O’Connor works as the branch manager of Kerry Agribusiness in Ennis and was one of those working as normal throughout the Covid-19 crisis. He says that brought about its own concerns in the early part of the outbreak but feels maintaining a daily routine was a positive aspect.
“There was no real change for me on a day to today basis and if anything I was a little bit busier. We were deemed an essential service so we were working as usual. It was a worrying time to be working if I am honest because I was out of the house and mixing with people and no one really knew how prevalent it was. There was that concern about what you might be bringing home to loved ones and that really worried me and was always in the back of my mind. Thankfully nothing happened but it was just such an unknown threat and everyone was learning on their feet. We are not out of the woods yet but thankfully I have not experienced any major issues yet. Work has been a good distraction in one sense too because there was no real breaking of that routine. I still went to work for 8am and left in the evening at 5.45pm so there was a sense of fulfilment for your day and I was not at home twiddling my thumbs. That breaking of the routine has been a challenge for some people who have had that taken away from them. Mentally that can be tough if you are used to going all the time but thankfully that was not the case for me” he outlined.
The first on-field target for O’Connor will be on another tilt at the Clare intermediate title with Tubber. He says having club action back up and running before the intercounty season is something he agrees with.
“I think it was a good decision to go back with the clubs first. Geographically it made sense in that lads can confine themselves to their own patch as much as they can. I know there are lads driving from other parts of the country for training but for the most part when club training does resume, lads will only be moving around their own locality. It is going to look very different when it does get back on course in that we know there will be dressing rooms in operation and all that. I think they made the right call and I think the GAA has been very strong throughout all this. Lads were calling for roadmaps and dates early on and in fairness I thought the information was coming regularly and they could only work with what they had. It was changing every week so you would have to respect that. I thought John Horan was strong on what he believed in and did not really shift too far from what he said at the outset. They have done a great job to date and hopefully that will continue and the GAA won’t be the reason for another spike or anything like that” he stated.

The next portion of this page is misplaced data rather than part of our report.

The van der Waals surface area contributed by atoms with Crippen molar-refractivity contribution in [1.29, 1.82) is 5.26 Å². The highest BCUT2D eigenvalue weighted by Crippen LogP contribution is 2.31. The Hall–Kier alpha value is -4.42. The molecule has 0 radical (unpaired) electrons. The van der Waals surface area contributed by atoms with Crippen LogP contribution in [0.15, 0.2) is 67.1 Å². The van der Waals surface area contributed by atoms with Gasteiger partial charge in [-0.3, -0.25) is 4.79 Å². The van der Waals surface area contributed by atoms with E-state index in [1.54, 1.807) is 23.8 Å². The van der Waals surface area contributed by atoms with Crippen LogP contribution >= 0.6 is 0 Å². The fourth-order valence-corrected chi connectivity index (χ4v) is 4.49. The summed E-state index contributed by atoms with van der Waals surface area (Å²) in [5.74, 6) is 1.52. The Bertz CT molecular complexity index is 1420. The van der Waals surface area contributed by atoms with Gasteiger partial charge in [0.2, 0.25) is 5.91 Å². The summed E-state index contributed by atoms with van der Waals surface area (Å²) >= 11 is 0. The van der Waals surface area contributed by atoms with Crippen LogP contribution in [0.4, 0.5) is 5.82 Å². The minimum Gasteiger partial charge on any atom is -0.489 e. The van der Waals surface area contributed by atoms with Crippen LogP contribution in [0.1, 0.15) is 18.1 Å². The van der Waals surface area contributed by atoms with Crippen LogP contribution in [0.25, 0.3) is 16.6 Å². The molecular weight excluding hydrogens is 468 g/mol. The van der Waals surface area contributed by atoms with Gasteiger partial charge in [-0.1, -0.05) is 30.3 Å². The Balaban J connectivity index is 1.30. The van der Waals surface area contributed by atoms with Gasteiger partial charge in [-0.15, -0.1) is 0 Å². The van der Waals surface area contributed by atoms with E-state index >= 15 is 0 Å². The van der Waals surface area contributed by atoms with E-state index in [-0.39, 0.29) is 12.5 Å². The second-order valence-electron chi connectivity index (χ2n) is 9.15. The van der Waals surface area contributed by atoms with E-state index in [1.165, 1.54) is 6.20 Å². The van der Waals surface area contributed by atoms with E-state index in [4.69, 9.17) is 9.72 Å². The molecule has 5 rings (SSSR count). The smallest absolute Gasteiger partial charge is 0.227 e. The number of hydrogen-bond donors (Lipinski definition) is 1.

It remains to be seen how sport after lockdown will look but O’Connor feels just having something to look forward to is enough for now.
“It feels a bit like you are back to just being a club player and the club players are the main focus. We have dates now and I am sure the county board will come out with draws and clarity around dates in due course. If you said that would happen four weeks ago, you could not have seen it happen and even eight or ten weeks ago, we thought there would be no hurling at all. We are in as good a place as we could possibly ask for and all we can do is keep following the guidelines. They keep telling us that this is the new normal so if everyone does their little bit, hopefully we can all pull through and get back to some sense of normality” he concluded.